No Charges Pressed Against Police Officer 2 Years After Fatal Shooting


A suburban police officer who fatally shot a security guard outside of the suburban Chicago bar where he was working will not be charged, prosecutors announced Friday.

The Cook County state attorney’s office said in a news release that it “concluded that the totality of evidence is insufficient to support criminal charges against Midlothian Police Officer Ian Covey” in the shooting death of Jemel Roberson.

State Attorney Kim Foxx said in the release that more than 100 witnesses were interviewed and physical evidence was examined by her office and the Illinois State Police’s public integrity task force.

“I am acutely aware in this age of civil unrest that police-involved shootings are viewed under a microscope, as they very well should be,” she said.

“The death of Jemel Roberson is tragically heartbreaking, and while it might feel to some people like justice was not served here, I have both an ethical and legal obligation to make charging decisions based on the law and the evidence,” Foxx said.

Just In: Biden Admin Authorized Deadly Use of Force in Mar-a-Lago Raid

“While this conclusion may not be the result that many have hoped for, I can assure you that this investigation was conducted with the highest level of scrutiny,” she said.

Roberson, who was 26 years old, was fatally shot by Covey in November 2018 outside of Manny’s Blue Room in Robbins, just south of Chicago.

According to fellow security guard Dorian Myrickes, two groups at the bar got into a fight and were kicked out via separate doors before someone came back and opened fire, wounding four people, including Myrickes.

No one was arrested in that attack, the Chicago Tribune reported.

Do you support the decision not to charge this police officer?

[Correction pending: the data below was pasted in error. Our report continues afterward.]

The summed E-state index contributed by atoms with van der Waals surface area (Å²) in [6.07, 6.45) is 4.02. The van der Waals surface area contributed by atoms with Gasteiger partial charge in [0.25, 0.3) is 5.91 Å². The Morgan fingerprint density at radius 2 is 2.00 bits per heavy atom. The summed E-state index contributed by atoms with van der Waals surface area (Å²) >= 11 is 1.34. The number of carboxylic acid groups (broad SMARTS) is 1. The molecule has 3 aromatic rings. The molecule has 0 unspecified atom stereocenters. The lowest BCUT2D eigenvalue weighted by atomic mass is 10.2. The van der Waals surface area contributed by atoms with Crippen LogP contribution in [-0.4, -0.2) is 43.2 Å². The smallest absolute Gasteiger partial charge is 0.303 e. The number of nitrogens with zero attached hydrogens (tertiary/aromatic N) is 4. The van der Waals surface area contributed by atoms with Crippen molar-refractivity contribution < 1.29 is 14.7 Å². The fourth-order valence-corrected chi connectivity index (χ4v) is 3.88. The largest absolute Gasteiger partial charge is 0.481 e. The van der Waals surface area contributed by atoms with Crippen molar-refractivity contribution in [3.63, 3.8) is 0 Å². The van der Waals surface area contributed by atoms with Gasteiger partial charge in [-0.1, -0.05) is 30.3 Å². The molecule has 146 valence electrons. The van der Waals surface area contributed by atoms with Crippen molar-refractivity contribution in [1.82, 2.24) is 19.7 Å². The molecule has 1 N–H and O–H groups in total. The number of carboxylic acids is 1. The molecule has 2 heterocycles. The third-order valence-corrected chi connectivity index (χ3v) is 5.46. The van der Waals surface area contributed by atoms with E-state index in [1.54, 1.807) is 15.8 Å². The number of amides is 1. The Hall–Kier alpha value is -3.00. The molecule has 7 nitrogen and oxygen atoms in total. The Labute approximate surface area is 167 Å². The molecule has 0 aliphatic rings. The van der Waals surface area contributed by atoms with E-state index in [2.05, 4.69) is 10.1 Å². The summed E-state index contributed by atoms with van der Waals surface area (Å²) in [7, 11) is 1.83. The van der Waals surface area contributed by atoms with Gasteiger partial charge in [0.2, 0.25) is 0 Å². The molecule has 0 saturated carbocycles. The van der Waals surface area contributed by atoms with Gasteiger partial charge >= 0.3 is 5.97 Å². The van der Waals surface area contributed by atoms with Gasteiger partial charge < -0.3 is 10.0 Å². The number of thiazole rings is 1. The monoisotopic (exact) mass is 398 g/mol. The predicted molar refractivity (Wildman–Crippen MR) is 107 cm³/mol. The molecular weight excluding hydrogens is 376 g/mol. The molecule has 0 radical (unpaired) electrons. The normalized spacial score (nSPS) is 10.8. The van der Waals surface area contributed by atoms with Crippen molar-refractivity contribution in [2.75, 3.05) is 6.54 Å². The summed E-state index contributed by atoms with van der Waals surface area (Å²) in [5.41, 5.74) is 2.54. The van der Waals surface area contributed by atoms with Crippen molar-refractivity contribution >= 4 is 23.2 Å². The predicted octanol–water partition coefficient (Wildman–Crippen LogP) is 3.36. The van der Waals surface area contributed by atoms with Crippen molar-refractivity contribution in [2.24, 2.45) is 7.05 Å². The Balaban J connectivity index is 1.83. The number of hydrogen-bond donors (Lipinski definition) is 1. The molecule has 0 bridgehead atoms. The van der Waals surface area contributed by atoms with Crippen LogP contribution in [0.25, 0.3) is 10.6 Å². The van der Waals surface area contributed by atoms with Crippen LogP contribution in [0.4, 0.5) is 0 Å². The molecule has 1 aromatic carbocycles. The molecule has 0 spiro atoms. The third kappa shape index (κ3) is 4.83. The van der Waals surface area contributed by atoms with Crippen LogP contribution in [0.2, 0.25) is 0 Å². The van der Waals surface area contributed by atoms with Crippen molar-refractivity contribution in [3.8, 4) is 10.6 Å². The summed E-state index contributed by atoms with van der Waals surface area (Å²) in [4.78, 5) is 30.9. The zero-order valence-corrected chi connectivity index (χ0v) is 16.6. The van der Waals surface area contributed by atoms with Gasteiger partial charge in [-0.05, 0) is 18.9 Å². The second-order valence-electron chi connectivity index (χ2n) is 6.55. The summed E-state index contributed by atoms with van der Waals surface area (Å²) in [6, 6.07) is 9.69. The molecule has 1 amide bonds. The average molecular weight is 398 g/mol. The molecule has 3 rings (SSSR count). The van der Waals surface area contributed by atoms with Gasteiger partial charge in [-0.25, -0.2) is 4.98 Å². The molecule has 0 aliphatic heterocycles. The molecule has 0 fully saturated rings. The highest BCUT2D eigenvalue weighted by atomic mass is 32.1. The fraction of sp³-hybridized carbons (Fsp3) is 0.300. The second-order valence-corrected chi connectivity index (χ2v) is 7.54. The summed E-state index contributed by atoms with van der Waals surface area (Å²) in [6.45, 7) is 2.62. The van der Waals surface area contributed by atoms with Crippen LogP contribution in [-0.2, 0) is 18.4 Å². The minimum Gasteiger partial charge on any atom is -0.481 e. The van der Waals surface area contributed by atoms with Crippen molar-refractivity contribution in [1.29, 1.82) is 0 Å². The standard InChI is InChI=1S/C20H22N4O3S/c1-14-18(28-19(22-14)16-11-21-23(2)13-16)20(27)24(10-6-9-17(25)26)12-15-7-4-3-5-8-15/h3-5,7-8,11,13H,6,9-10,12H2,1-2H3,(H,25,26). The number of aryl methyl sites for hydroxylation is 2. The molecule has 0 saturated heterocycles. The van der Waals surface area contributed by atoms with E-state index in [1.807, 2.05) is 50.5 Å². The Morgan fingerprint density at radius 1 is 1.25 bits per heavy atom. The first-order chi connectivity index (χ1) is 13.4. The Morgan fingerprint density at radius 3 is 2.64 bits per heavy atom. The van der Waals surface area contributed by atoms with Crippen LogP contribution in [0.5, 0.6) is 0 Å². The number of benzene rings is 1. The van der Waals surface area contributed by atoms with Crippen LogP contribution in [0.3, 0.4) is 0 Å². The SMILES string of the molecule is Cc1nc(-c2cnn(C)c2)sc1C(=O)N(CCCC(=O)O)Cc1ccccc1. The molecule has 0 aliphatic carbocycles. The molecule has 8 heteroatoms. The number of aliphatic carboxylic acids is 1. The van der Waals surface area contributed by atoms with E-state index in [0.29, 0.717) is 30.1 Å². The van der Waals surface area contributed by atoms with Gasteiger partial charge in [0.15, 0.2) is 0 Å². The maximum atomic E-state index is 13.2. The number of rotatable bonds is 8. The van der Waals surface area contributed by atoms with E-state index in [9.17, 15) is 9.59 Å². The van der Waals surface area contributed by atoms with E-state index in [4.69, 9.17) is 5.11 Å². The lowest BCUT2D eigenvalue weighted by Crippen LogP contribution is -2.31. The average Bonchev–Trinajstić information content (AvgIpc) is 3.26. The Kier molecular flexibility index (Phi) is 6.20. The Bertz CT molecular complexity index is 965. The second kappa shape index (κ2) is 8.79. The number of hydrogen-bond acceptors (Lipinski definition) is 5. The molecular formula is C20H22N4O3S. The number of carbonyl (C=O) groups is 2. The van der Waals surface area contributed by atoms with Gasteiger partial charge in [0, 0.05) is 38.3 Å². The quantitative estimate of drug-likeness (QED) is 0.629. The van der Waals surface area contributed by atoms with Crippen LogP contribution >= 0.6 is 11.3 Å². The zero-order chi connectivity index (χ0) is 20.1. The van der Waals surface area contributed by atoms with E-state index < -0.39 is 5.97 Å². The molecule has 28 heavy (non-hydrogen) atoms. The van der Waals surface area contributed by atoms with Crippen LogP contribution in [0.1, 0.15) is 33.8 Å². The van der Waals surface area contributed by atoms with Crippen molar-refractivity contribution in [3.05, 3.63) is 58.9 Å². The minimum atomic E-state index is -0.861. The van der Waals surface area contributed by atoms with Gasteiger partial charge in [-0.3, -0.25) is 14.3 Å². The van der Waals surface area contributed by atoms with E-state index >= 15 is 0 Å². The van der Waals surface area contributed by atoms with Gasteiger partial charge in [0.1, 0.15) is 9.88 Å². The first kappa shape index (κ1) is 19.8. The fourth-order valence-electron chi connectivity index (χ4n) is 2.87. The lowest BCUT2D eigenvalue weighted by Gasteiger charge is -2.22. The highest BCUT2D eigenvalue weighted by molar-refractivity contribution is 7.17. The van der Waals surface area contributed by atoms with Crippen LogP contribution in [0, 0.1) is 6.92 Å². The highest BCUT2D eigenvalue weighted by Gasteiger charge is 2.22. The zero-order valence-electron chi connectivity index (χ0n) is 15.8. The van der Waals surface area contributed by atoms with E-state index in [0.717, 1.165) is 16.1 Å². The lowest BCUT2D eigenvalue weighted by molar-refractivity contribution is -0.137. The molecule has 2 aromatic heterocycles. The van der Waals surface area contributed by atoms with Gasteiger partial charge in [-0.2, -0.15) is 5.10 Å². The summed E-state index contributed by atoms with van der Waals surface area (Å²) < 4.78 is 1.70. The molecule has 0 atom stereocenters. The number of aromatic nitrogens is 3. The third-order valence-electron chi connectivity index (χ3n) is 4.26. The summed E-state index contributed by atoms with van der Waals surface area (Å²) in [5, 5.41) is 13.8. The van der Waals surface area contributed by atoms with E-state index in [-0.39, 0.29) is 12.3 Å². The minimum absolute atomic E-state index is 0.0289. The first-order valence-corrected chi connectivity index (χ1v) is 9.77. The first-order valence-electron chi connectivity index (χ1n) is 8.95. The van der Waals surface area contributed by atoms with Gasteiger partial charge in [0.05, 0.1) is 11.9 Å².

Roberson was working as a security guard and, according to an attorney for his mother, was wearing a hat emblazoned with “security” across the front when he was fatally shot while trying to detain a suspect in a separate shooting.

One suburban Chicago alderman, Keith Price, of nearby Harvey, complained at the time that the officer “just sees a black man with a gun and kills him.”

In an interview from his hospital bed after the shooting, Myrickes told The Associated Press that Roberson was holding a suspect at gunpoint when he was shot and was wearing a black sweatshirt with the word “security” on the back of the shoulder.

He acknowledged, though, that the officer might not have been able to see the lettering from where he was standing.

The State Police issued a statement at the time saying that Roberson was wearing “plain black clothing with no markings readily identifying him as a security guard.”

'No Units to Send You' - Woman Terrified After 911 Call Goes South, Leaves Her with No Help During Home Invasion

The agency also said that witnesses told investigators that the officer ordered Roberson to drop his weapon before he fired.

In Friday’s news release, Foxx did not detail the evidence that led her office to conclude that charges weren’t warranted.

A civil rights lawsuit against the officer and the community where he works was filed days after the shooting. It was not immediately clear if that lawsuit had been settled.

[jwplayer qVMBCSsd]

The Western Journal has reviewed this Associated Press story and may have altered it prior to publication to ensure that it meets our editorial standards.

Truth and Accuracy

Submit a Correction →

We are committed to truth and accuracy in all of our journalism. Read our editorial standards.

, , , ,
The Associated Press is an independent, not-for-profit news cooperative headquartered in New York City. Their teams in over 100 countries tell the world’s stories, from breaking news to investigative reporting. They provide content and services to help engage audiences worldwide, working with companies of all types, from broadcasters to brands. Photo credit: @AP on Twitter
The Associated Press was the first private sector organization in the U.S. to operate on a national scale. Over the past 170 years, they have been first to inform the world of many of history's most important moments, from the assassination of Abraham Lincoln and the bombing of Pearl Harbor to the fall of the Shah of Iran and the death of Pope John Paul.

Today, they operate in 263 locations in more than 100 countries relaying breaking news, covering war and conflict and producing enterprise reports that tell the world's stories.
New York City